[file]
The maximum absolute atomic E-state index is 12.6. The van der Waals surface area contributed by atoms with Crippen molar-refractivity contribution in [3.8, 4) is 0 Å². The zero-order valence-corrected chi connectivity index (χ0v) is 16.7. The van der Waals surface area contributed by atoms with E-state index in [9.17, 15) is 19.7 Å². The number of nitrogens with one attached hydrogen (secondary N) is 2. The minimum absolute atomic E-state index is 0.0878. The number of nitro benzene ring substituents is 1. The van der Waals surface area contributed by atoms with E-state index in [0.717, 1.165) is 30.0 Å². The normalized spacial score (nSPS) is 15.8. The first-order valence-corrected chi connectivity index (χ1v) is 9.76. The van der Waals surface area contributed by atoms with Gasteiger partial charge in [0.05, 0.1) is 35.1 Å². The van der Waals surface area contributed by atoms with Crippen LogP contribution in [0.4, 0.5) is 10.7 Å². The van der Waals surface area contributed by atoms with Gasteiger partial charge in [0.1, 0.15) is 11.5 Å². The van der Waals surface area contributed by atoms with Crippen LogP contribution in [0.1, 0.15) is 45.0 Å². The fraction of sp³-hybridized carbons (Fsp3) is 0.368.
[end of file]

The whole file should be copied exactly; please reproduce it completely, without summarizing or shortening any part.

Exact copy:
The maximum absolute atomic E-state index is 12.6. The van der Waals surface area contributed by atoms with Crippen molar-refractivity contribution in [3.8, 4) is 0 Å². The zero-order valence-corrected chi connectivity index (χ0v) is 16.7. The van der Waals surface area contributed by atoms with E-state index in [9.17, 15) is 19.7 Å². The number of nitrogens with one attached hydrogen (secondary N) is 2. The minimum absolute atomic E-state index is 0.0878. The number of nitro benzene ring substituents is 1. The van der Waals surface area contributed by atoms with E-state index in [0.717, 1.165) is 30.0 Å². The normalized spacial score (nSPS) is 15.8. The first-order valence-corrected chi connectivity index (χ1v) is 9.76. The van der Waals surface area contributed by atoms with Gasteiger partial charge in [0.05, 0.1) is 35.1 Å². The van der Waals surface area contributed by atoms with Crippen LogP contribution in [0.4, 0.5) is 10.7 Å². The van der Waals surface area contributed by atoms with Gasteiger partial charge in [0.1, 0.15) is 11.5 Å². The van der Waals surface area contributed by atoms with Crippen LogP contribution in [0.1, 0.15) is 45.0 Å². The fraction of sp³-hybridized carbons (Fsp3) is 0.368.